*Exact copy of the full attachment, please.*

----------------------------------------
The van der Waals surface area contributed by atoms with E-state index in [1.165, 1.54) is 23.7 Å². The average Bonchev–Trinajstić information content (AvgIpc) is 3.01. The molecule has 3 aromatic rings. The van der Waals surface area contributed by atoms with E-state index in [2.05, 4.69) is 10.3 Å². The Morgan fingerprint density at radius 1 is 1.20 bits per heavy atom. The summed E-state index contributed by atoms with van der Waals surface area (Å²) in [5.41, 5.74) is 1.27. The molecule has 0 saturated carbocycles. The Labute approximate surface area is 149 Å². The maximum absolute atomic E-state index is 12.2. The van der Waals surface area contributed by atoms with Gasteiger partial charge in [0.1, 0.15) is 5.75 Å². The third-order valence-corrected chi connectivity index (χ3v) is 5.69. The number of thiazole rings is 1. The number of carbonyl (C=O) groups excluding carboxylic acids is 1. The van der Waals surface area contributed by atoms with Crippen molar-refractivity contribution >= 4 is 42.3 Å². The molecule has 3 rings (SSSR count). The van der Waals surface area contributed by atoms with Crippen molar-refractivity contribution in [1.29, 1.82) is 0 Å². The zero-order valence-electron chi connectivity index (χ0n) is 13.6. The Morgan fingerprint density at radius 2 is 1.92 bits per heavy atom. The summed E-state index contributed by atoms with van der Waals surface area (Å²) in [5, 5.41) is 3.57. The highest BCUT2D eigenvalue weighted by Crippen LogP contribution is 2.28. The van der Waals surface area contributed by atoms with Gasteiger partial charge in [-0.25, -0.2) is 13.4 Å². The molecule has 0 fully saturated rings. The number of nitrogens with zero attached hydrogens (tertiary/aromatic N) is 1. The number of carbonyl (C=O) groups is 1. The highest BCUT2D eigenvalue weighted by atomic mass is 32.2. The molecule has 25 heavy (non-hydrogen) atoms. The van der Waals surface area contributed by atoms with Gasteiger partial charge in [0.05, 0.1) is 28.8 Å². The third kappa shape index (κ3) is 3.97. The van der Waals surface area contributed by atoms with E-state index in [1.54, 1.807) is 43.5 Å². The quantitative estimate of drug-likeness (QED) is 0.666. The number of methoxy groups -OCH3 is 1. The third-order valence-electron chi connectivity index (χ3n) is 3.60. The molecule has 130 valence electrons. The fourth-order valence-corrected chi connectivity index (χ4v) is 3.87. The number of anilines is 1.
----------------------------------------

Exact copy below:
The van der Waals surface area contributed by atoms with E-state index in [1.165, 1.54) is 23.7 Å². The average Bonchev–Trinajstić information content (AvgIpc) is 3.01. The molecule has 3 aromatic rings. The van der Waals surface area contributed by atoms with E-state index in [2.05, 4.69) is 10.3 Å². The Morgan fingerprint density at radius 1 is 1.20 bits per heavy atom. The summed E-state index contributed by atoms with van der Waals surface area (Å²) in [5.41, 5.74) is 1.27. The molecule has 0 saturated carbocycles. The Labute approximate surface area is 149 Å². The maximum absolute atomic E-state index is 12.2. The van der Waals surface area contributed by atoms with Gasteiger partial charge in [0.1, 0.15) is 5.75 Å². The third-order valence-corrected chi connectivity index (χ3v) is 5.69. The number of thiazole rings is 1. The number of carbonyl (C=O) groups excluding carboxylic acids is 1. The van der Waals surface area contributed by atoms with Crippen molar-refractivity contribution >= 4 is 42.3 Å². The molecule has 3 rings (SSSR count). The van der Waals surface area contributed by atoms with Crippen molar-refractivity contribution in [1.29, 1.82) is 0 Å². The zero-order valence-electron chi connectivity index (χ0n) is 13.6. The Morgan fingerprint density at radius 2 is 1.92 bits per heavy atom. The summed E-state index contributed by atoms with van der Waals surface area (Å²) in [5, 5.41) is 3.57. The highest BCUT2D eigenvalue weighted by Crippen LogP contribution is 2.28. The van der Waals surface area contributed by atoms with Gasteiger partial charge in [-0.25, -0.2) is 13.4 Å². The molecule has 0 fully saturated rings. The number of nitrogens with zero attached hydrogens (tertiary/aromatic N) is 1. The number of carbonyl (C=O) groups is 1. The highest BCUT2D eigenvalue weighted by atomic mass is 32.2. The molecule has 25 heavy (non-hydrogen) atoms. The van der Waals surface area contributed by atoms with Gasteiger partial charge in [0.05, 0.1) is 28.8 Å². The third kappa shape index (κ3) is 3.97. The van der Waals surface area contributed by atoms with E-state index in [1.54, 1.807) is 43.5 Å². The quantitative estimate of drug-likeness (QED) is 0.666. The number of methoxy groups -OCH3 is 1. The third-order valence-electron chi connectivity index (χ3n) is 3.60. The molecule has 130 valence electrons. The fourth-order valence-corrected chi connectivity index (χ4v) is 3.87. The number of anilines is 1.